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Foresight at a time of high uncertainty

Foresight policies need to ask questions about who benefits, who is impacted, who is engaged and how, says Effie Amanatidou.

Going through the COVID-19 crisis, uncertainty has certainly taken on a whole new meaning. Never before in our lifetime have we seen the whole world come to a halt in such a way. Never before were we unable to plan ahead for a month or even a week. Never before have we felt the value of relationships and contacts with our friends and loved ones.

In times of crises it is not unusual to be confronted with the question ‘why did we not see it coming?’ only to be followed by answers like ‘we did but no-one paid attention’. Indeed the recent financial crises, the environmental crisis that has now become chronic, and the societal unrest we are experiencing, all present valuable lessons for those who want to pay attention.

In this context it is a timely moment to explore the role, function and use of foresight methodology. The Manchester Institute of Innovation Research at AMBS has been a pioneer in the use of such methodology to inform and shape science, technology and innovation (STI) policy and strategy.

However while most foresight studies and applications are carried out in the context of STI policy, foresight methodologies are also used by a variety of intellectual domains and have very clear practical applications, often related to responsible research.

Responsible research

Responsible research and innovation has been around as a concept for many years. But besides its value in mitigating risks and benefits, is it enough?

For instance, how responsible is it to buy a new phone and then replace it in less than two years? How responsible is it to exploit third countries by exporting our plastics and electronics to their landfills without any assurance that these are not dangerous for the people that live there and their surroundings?

How responsible is it to support systems that exploit human lives and destroy the environment in extracting rare minerals for our precious transformative innovation policies? And how responsible is it to keep focusing on innovation-based growth?

I feel that the very meaning of innovation needs to change. Responsible innovation must be judged by its impact on both material returns and the agency of the most vulnerable, including the agency of future generations.


As part of this debate the academic concept of foresight itself cannot remain untouched. How many foresight exercises have focused on the negative consequences of innovation on the environment, and society and thus the economy? How many reports consider how used artefacts should be recycled, reused, or disposed alongside the key emerging technologies? How many foresight exercises pose challenging questions revealing the other side of the coin?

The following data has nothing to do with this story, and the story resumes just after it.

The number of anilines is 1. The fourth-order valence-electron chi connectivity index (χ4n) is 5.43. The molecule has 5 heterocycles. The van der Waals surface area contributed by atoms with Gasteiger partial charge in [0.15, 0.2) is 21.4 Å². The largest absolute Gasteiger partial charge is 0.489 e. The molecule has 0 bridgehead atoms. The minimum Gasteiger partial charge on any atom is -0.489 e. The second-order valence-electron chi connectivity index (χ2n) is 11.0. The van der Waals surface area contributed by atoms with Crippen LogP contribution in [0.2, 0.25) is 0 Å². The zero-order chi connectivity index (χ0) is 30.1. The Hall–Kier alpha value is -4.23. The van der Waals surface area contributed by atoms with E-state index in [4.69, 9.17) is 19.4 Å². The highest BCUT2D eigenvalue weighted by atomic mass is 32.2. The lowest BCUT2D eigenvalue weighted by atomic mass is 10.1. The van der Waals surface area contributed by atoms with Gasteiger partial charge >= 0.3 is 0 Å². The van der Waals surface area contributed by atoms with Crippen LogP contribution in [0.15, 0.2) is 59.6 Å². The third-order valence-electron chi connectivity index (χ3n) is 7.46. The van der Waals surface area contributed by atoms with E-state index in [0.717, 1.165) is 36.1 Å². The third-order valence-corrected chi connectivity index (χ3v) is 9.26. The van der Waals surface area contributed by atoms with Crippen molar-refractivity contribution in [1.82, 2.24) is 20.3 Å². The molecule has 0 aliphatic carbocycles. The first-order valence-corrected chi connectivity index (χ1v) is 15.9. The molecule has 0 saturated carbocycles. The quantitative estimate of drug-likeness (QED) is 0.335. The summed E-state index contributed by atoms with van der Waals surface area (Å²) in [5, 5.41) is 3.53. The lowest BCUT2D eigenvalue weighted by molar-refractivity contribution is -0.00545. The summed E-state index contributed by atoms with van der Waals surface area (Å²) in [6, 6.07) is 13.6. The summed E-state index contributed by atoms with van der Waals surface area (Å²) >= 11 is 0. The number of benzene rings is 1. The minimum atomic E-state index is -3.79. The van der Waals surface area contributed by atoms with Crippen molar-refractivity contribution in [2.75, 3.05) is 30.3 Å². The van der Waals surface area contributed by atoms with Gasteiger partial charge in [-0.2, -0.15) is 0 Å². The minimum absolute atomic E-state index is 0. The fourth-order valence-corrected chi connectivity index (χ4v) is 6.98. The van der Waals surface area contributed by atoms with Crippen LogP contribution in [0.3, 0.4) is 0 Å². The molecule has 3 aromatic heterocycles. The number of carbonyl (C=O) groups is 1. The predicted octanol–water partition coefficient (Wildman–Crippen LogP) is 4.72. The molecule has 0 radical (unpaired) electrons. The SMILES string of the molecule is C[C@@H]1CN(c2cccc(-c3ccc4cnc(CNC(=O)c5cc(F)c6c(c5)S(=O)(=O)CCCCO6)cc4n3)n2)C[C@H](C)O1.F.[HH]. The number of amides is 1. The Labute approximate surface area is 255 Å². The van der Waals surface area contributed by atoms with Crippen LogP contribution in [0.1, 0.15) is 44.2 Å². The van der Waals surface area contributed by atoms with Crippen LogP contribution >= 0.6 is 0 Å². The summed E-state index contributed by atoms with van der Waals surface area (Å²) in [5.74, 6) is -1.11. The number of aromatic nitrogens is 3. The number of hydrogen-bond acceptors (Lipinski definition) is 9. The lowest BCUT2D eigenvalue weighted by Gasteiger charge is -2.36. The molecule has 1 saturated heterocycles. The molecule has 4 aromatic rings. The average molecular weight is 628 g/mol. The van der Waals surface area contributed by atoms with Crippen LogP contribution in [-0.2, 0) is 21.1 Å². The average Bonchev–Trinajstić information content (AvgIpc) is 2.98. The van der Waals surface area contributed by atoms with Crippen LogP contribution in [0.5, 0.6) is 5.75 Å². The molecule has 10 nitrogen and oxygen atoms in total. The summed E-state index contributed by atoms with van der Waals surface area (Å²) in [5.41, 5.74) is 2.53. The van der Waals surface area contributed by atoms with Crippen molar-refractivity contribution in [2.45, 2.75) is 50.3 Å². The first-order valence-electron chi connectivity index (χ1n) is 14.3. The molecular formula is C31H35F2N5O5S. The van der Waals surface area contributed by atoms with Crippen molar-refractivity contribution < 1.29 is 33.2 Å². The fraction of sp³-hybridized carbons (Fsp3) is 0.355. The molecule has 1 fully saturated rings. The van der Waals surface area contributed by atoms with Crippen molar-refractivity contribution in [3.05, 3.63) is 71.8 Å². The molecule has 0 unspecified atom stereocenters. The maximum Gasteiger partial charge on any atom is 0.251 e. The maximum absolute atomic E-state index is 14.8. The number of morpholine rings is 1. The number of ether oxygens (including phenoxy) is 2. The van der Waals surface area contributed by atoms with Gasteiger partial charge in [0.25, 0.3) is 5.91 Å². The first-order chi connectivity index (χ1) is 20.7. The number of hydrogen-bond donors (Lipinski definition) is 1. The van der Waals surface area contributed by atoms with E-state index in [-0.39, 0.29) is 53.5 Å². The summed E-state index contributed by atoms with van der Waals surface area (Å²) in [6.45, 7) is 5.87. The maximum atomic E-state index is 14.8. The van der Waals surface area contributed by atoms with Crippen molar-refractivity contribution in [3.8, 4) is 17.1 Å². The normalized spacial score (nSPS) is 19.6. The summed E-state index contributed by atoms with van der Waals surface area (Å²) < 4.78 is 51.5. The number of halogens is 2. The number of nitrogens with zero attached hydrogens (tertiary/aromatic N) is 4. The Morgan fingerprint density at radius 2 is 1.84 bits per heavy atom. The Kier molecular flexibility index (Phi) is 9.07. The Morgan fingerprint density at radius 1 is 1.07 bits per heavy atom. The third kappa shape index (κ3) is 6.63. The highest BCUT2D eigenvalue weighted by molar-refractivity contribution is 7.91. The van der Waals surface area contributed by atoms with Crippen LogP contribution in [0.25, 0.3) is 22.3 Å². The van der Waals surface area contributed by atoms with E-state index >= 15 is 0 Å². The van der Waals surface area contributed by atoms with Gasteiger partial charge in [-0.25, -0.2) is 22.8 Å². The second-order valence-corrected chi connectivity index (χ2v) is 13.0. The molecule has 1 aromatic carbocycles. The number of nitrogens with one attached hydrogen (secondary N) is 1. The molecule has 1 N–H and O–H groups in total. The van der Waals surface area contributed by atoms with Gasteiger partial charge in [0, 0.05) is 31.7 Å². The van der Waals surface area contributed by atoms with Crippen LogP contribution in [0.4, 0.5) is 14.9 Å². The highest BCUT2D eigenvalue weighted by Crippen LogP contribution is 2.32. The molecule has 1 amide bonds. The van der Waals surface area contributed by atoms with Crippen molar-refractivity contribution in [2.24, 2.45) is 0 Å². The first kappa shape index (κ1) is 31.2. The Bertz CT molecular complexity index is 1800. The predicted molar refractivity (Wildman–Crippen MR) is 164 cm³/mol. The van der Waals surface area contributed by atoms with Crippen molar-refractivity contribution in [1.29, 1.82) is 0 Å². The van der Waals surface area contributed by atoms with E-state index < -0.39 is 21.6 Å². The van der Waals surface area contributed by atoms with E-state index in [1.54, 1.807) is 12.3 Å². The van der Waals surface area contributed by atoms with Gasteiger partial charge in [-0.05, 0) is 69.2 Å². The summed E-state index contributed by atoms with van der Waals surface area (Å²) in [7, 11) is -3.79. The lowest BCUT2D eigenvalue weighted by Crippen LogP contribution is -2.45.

For instance, does it make sense to invest in saving the environment if we keep consuming as much? Does it make sense to promote yet another wave of technological innovation for solving the environment without prioritising what can already be done by changing practices?

The belief that technology can provide solutions for everything is not only misleading but dangerous. Responsibility cannot be limited to research and innovation, but where does responsibility for foresight begin and stop?


Many years ago my colleague Professor Luke Georghiou, writing with co-author Jennifer Harper, argued in a paper that for foresight to play a role in enabling a better understanding of complex situations and in defining effective policy responses, then appropriate foresight practices were needed instead of seeking to manage away uncertainty. These need to align different approaches and consider users’ perspectives, divergence and social shaping.

The transition phase we are currently living through – with its high uncertainty and risks - provides not only threats but also opportunities. For instance in his recent book Deeper City: Collective Intelligence and the Pathways from Smart to Wise Joe Ravetz from The University of Manchester argues that this crisis calls for a collective creative intelligence to realise the future now emerging, and that the main question is how the world can best respond to fundamental choices between a ‘bounce back’ to inequality and alienation or some kind of ‘bounce-forward’.

The way ahead

I believe that foresight practices should now incorporate the perspective of relational innovation - a concept that Albertson et al recently discussed in another paper - alongside conventional innovation, and ask questions about who benefits, who is impacted, who is engaged and how.

Underlined by values of care, stewardship, social welfare and sustainability, foresight should take up a normative role in building visions of progress that promote multiple forms of human and social affluence considering all sides of the coin, addressing the needs and enhancing the agency of the most vulnerable.

Foresight should not only be oriented to produce intelligence and help policymaking. It should also be underpinned by certain values to direct our actions responsibly for society and the environment. It should make policymakers pay attention and help them see and co-create alternative solutions with the non-usual suspects.

Most of all, foresight should be used to get us out of our comfort zone because this is not a responsible place to be anymore.

Blog posts give the views of the author, and are not necessarily those of Alliance Manchester Business School and The University of Manchester.

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